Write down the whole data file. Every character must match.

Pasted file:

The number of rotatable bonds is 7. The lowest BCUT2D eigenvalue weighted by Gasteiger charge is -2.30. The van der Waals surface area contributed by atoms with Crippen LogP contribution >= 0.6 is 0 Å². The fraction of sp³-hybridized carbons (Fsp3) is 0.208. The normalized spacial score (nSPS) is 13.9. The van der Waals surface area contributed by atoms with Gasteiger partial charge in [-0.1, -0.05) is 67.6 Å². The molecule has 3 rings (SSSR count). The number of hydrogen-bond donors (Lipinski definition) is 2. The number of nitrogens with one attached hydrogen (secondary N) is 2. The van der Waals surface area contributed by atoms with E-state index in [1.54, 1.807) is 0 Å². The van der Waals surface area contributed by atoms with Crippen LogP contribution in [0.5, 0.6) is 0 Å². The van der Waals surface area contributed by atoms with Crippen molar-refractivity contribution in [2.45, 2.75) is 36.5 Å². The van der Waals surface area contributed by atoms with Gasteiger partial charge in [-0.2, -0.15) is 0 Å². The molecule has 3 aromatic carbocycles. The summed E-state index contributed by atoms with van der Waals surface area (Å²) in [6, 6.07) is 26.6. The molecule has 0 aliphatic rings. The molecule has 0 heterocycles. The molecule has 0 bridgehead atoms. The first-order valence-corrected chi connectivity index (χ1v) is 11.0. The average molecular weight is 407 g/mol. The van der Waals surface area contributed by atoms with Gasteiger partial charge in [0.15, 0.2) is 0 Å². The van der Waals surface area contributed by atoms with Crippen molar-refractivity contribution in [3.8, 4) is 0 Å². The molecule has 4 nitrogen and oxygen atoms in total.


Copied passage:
The number of rotatable bonds is 7. The lowest BCUT2D eigenvalue weighted by Gasteiger charge is -2.30. The van der Waals surface area contributed by atoms with Crippen LogP contribution >= 0.6 is 0 Å². The fraction of sp³-hybridized carbons (Fsp3) is 0.208. The normalized spacial score (nSPS) is 13.9. The van der Waals surface area contributed by atoms with Gasteiger partial charge in [-0.1, -0.05) is 67.6 Å². The molecule has 3 rings (SSSR count). The number of hydrogen-bond donors (Lipinski definition) is 2. The number of nitrogens with one attached hydrogen (secondary N) is 2. The van der Waals surface area contributed by atoms with E-state index in [1.54, 1.807) is 0 Å². The van der Waals surface area contributed by atoms with Crippen LogP contribution in [0.5, 0.6) is 0 Å². The van der Waals surface area contributed by atoms with Crippen molar-refractivity contribution in [2.45, 2.75) is 36.5 Å². The van der Waals surface area contributed by atoms with Gasteiger partial charge in [-0.2, -0.15) is 0 Å². The molecule has 3 aromatic carbocycles. The summed E-state index contributed by atoms with van der Waals surface area (Å²) in [6, 6.07) is 26.6. The molecule has 0 aliphatic rings. The molecule has 0 heterocycles. The molecule has 0 bridgehead atoms. The first-order valence-corrected chi connectivity index (χ1v) is 11.0. The average molecular weight is 407 g/mol. The van der Waals surface area contributed by atoms with Gasteiger partial charge in [0.15, 0.2) is 0 Å². The van der Waals surface area contributed by atoms with Crippen molar-refractivity contribution in [3.8, 4) is 0 Å². The molecule has 4 nitrogen and oxygen atoms in total.